The FAA isn't the real story when it comes to air travel!greenspun.com : LUSENET : TimeBomb 2000 (Y2000) : One Thread
If you think that the FAA is all we have to worry about when it comes to air travel, then you need to see the comments made by the head of the Seattle Airport Authority. In the Millennium Factor documentary, she tells the Senate committee in no uncertain terms how bleak it looks on the airport side.
According to her own testimony, she says that Seattle started fixing their Y2K problems in 1996 and that they WILL not finish on time! She then goes on to say that most other major airports are way behind them.
And you should see the look on Jane Garvey's face while this testimony is being given. She looks like she wants to crawl under a rock and die!!
Ok, so SABRE can take reservations. Great...but if your damn luggage is lost, or if the parking decks won't open, or....
The Millennium Factor web site also has a link in their headlines section to a great story by Time Magazine about the FAA and Y2K.
After seeing this senate testimony footage that is shown in the documentary, "HOW COME WE DIDN'T SEE THIS ON THE NEWS!?"
Buy it and prepare to have your world view changed...
-- Paul Roget (email@example.com), February 10, 1999
My neighbor, who works for Nor@#west Airlines said that their big concern is for all the "scheduled-maintenance" chips in the planes. These signal needed maintenance for this part or that component by comparing todays date, to today + 1. They don't want anything to suddenly shut down because it thinks it hasn't been serviced for 99 years. I think these people who say they will be in the air at the stroke of midnight, just to prove their reliance on "the system" are idiots. I'll be at home with my family, probably ducking falling airplane parts.
-- Rick H (firstname.lastname@example.org), February 10, 1999.
Rick, 'Signaling' a problem is not the same as 'shutting down'. Is it likely that an aircraft system would *shut down* because it hadn't been maintained for an admittedly long time ? While the aircraft is in the air ? Surely some things must miss their maintenance schedules through human error even in the normal course of operations, yet we don't see too many aircraft falling out of the sky ! I can believe that it might cause an aircraft to be *grounded* until the engineers reset the system, but not to crash.Perhaps you could ask your neighbor to clarify this point.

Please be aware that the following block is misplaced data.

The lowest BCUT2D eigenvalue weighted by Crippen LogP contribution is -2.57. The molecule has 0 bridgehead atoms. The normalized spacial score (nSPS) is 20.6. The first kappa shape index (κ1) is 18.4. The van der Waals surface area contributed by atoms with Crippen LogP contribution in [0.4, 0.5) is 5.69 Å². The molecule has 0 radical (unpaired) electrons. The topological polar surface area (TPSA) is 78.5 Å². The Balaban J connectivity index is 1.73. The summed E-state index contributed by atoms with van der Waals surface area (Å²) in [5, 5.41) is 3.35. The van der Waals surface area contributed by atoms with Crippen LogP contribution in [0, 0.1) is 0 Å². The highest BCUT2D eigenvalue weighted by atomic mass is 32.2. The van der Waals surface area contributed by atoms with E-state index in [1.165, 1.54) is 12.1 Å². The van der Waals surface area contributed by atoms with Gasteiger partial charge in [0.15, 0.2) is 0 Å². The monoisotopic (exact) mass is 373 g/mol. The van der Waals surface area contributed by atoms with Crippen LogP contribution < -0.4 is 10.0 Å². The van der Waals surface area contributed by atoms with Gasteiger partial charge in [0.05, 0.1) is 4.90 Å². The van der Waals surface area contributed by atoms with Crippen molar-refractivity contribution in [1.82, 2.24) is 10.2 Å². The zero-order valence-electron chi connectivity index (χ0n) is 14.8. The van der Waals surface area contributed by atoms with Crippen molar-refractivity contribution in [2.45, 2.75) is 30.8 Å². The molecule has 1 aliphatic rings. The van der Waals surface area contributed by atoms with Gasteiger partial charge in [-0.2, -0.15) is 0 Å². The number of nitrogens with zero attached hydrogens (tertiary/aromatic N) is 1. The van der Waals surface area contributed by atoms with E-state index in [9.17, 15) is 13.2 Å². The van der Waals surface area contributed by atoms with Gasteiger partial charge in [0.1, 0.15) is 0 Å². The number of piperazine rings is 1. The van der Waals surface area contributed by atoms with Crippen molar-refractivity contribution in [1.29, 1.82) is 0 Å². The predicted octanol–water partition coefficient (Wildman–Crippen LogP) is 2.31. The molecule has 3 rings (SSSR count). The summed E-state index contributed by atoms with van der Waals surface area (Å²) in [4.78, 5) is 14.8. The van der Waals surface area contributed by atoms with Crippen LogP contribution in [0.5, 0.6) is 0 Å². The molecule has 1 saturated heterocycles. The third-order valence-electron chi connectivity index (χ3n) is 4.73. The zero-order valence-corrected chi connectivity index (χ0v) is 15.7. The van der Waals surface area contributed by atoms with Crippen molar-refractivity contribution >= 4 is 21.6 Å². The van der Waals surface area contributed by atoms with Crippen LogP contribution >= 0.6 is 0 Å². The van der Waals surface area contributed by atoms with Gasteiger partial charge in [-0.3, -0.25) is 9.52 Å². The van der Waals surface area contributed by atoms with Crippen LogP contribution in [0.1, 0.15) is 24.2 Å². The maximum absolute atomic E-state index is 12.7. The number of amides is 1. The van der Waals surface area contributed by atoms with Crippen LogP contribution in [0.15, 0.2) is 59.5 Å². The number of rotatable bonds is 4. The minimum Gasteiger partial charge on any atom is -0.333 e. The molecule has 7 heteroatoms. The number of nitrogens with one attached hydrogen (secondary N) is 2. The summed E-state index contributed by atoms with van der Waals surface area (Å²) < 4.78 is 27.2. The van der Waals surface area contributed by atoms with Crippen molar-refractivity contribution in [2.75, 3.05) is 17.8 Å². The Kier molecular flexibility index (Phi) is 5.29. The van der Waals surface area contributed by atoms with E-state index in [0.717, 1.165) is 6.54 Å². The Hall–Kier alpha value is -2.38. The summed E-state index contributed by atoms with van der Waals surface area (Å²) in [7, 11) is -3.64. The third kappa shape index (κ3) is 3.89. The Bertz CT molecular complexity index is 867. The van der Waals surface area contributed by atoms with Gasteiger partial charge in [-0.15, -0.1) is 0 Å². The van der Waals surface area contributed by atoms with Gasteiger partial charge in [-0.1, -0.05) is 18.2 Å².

-- (email@example.com), February 11, 1999.
Oh yea? Well... my uncle's barber told him that his friend ( a sign painter who once painted a Uni$%d Airlines sign) said they're 56.34% complete on PDP-11 remediation. And he ought to know...
-- bubba (firstname.lastname@example.org), February 11, 1999.
(Note: I, No Spam Please, did not post the preceding message from "(email@example.com)" even though we share the same fictitious e-mail address. Not complaining, just clarifying.)
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I agree with preceding poster "(firstname.lastname@example.org)" that your neighbor probably meant "shut down" as something like "signal that it needed maintenance, and thus should be taken out of service and replaced by a freshly-serviced component as soon as practical (generally not in mid-flight) according to the type of component and priority of maintenance needed".
As I have posted on a number of past occasions, I think the most likely Y2k problems in operation of airplanes will be shortages of fuel and parts, and various types of foulups in the many complicated scheduling systems that have been developed over the past decades, that prevent planes from even taking off.
-- No Spam Please (email@example.com), February 11, 1999.
Don't forget that all aviation runs on GMT time rather than on local time zones. The aviation feces should be hitting the rotating oscillator at roughly 8 p.m EST December 31, 1999.
-- aviation employee (firstname.lastname@example.org), February 14, 1999.